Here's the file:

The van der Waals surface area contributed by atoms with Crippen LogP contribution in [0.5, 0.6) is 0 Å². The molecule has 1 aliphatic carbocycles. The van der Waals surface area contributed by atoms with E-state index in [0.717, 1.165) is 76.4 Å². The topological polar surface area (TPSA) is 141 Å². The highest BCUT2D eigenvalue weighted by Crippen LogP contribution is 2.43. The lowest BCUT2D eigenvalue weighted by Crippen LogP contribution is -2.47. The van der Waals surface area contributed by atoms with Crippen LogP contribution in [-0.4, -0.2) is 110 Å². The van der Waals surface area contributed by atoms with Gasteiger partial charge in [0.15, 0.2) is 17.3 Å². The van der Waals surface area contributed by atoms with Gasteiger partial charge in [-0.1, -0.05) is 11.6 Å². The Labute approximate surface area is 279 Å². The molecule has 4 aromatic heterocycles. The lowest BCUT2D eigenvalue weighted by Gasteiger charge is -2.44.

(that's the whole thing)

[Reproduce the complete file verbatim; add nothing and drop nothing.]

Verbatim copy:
The van der Waals surface area contributed by atoms with Crippen LogP contribution in [0.5, 0.6) is 0 Å². The molecule has 1 aliphatic carbocycles. The van der Waals surface area contributed by atoms with E-state index in [0.717, 1.165) is 76.4 Å². The topological polar surface area (TPSA) is 141 Å². The highest BCUT2D eigenvalue weighted by Crippen LogP contribution is 2.43. The lowest BCUT2D eigenvalue weighted by Crippen LogP contribution is -2.47. The van der Waals surface area contributed by atoms with Crippen LogP contribution in [-0.4, -0.2) is 110 Å². The van der Waals surface area contributed by atoms with Gasteiger partial charge in [0.15, 0.2) is 17.3 Å². The van der Waals surface area contributed by atoms with Gasteiger partial charge in [-0.1, -0.05) is 11.6 Å². The Labute approximate surface area is 279 Å². The molecule has 4 aromatic heterocycles. The lowest BCUT2D eigenvalue weighted by Gasteiger charge is -2.44.